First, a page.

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Fuel for Thought

Posted: August 1, 2014 by Passenger Service: State troopers ride-along with truckers in crash study

Know that anxious feeling you get when you’re sitting on a decent three-of-a-kind but you’re sure all the wildcards are still in the deck?

That’s sort of what shopping for a new truck is starting to feel like.

Truck buyers, having lived through the first round of strict EPA-mandated emission controls in 2002, are generally optimistic about the latest technology in the newer line of low-polluting engines set to take effect in eight months.

At least one major wildcard remains, however: The ultra-low sulfur diesel (ULSD) required in those engines. Not only will the new ’07 engines cut NOx and particulate matter (PM) by another 90 percent –down from 2.5 grams to 0.2 grams (NOx) and down to .01 grams for PM — but the sulfur spec in diesel fuel will be dramatically reduced from 500 parts per million (ppm) to 15 ppm. Although the compliance deadline was set for September 2006, the EPA has allowed retailers to sell 22 ppm ULSD until Oct. 15, 2006.

As Today’s Trucking has reported over the last year, there are lingering concerns over how much of the ULSD supply will be compliant by the time it hits retailers. As the 15 ppm fuel is transferred through pipelines and moved into tankers, it’ll come into contact with residue left from higher-sulfur products like furnace oil and jet fuel, thereby raising the sulfur count.

In order to meet the ULSD standard for commercial use, suppliers will have to produce the fuel at 8 ppm, allowing some flexibility for contamination during distribution and handling.

“The only way you can get rid of that residual sulfur in the pipeline is by putting cleaner product through it. There’s no way to scrub it; no other way to deal with it except to make room for contamination and let it creep back up,” says Imperial Oil’s Clint Smith from his Markham, Ont. office.

Smith’s Calgary-based colleague at Imperial, Charlie Lund, says the real challenge is not so much mitigating pipeline contamination, but ensuring fuel haulers meet tough new Canadian Petroleum Products Institute standards for transporting ULSD.

“Life is going to get a little more complicated for them because there will be more rigid requirements for change of service — things that used to be able to be changed with relatively minor procedures will now require more careful flushing and cleaning of tank wagons prior to going into a ULSD service,” says Lund. “It’s not going to put the industry into a tailspin or anything, but there will be considerably more diligence now.”

A liter of diesel with a sulfur content of 500 ppm could easily contaminate 100 liters of ULSD, says Jacques Jobin, quality assurance specialist for Montreal-based Ultramar. To resolve the problem, the oil industry has set standards of 8 ppm for the refinery and the primary terminal, 10 ppm for the secondary terminal exit, 12 ppm for the bulk storage plant exit and 14 ppm for the sales outlet, he says.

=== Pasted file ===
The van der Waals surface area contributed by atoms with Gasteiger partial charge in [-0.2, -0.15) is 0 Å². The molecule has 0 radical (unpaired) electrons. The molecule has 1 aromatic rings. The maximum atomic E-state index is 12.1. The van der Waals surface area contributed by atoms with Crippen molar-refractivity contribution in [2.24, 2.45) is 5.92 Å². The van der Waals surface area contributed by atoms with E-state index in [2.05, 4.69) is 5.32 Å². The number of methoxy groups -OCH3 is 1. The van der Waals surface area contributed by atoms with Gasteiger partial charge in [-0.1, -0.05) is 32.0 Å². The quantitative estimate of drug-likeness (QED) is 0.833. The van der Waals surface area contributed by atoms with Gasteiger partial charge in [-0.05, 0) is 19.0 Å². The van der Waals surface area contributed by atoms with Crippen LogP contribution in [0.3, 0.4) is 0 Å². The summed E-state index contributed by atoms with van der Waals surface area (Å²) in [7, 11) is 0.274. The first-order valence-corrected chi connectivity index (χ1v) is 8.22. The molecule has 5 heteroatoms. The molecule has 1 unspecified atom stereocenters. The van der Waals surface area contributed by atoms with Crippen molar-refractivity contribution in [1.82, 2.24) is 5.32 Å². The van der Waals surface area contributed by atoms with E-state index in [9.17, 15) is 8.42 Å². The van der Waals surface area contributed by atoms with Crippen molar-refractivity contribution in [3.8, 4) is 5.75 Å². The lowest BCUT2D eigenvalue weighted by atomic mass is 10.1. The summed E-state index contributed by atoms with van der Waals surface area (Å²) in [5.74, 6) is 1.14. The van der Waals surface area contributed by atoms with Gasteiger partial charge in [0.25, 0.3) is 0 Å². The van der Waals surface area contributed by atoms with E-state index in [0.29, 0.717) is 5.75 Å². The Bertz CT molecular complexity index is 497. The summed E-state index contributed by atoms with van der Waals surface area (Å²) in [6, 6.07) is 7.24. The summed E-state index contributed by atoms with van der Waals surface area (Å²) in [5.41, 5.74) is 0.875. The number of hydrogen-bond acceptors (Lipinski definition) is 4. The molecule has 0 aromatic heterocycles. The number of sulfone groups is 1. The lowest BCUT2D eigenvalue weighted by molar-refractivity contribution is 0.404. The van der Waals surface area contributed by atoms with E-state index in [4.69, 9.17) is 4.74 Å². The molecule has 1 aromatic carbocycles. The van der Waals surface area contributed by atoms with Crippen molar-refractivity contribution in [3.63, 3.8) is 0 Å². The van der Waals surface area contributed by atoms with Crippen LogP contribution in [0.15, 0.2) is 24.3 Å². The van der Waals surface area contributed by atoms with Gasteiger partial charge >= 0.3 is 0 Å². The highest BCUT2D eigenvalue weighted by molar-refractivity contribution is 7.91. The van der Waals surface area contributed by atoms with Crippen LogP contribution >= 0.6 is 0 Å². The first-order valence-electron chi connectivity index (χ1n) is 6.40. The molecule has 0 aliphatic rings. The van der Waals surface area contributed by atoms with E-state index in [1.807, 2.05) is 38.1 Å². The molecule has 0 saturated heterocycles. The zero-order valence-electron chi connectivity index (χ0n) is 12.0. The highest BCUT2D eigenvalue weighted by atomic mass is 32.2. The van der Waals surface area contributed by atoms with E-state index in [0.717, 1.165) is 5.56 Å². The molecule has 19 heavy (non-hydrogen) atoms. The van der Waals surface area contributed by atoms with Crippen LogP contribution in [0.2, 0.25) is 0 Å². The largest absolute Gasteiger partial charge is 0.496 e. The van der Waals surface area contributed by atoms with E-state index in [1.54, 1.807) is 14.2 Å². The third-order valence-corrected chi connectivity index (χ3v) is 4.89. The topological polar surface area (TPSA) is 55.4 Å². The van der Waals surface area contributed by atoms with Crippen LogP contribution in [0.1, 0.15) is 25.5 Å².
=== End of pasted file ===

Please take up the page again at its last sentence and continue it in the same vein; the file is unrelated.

Since ppm compliance will be enforced at the point of sale, the real concern for truckers is if they’ll be able to get their hands on enough of the new product this fall-a time when the distillate-based heating season begins.

Even if refiners meet production benchmarks, Jobin says a portion of ULSD earmarked for retail will have to be remarketed to off-road or other sectors if the sulfur spec gets spoiled. That, in turn, may strain supply in some pockets and push up the cost of ULSD anywhere else.

“With large carriers — the cardlocks especially — we don’t have any concerns they will have enough to meet demand,” says Jobin. “However, with some small-volume service stations, there may be some issues at the beginning.”

Enginemakers stress that any spec other than 15 ppm is not to be used in the new ’07 engines. “We’re designing the engines to run on ULSD, and the operators manual will make it clear that the engines are designed to run only on ULSD,” says Dr. Steve Charlton, Cummins’ executive director of heavy-duty engineering. “It’s a compliance issue. We cannot meet the particulate standards with any level of sulfur above 15 ppm.”

ULSD is pretty sensitive to contamination, which means
substantial renovation of the various distribution systems

However, there’s no denying that some truckers may attempt to pump 500 ppm into their new ’07 truck models either by choice or necessity. In fact, admits Jobin, with 500 ppm being downgraded and unmarketable, it may start appearing on the ‘grey’ market at bargain-basement prices. “For us, we will ensure at retail sites the fuel will be on-spec,” he says. “But 500 ppm will have to be disposed of, and some guys may want to stockpile it because it’s cheap. Yes that could happen.”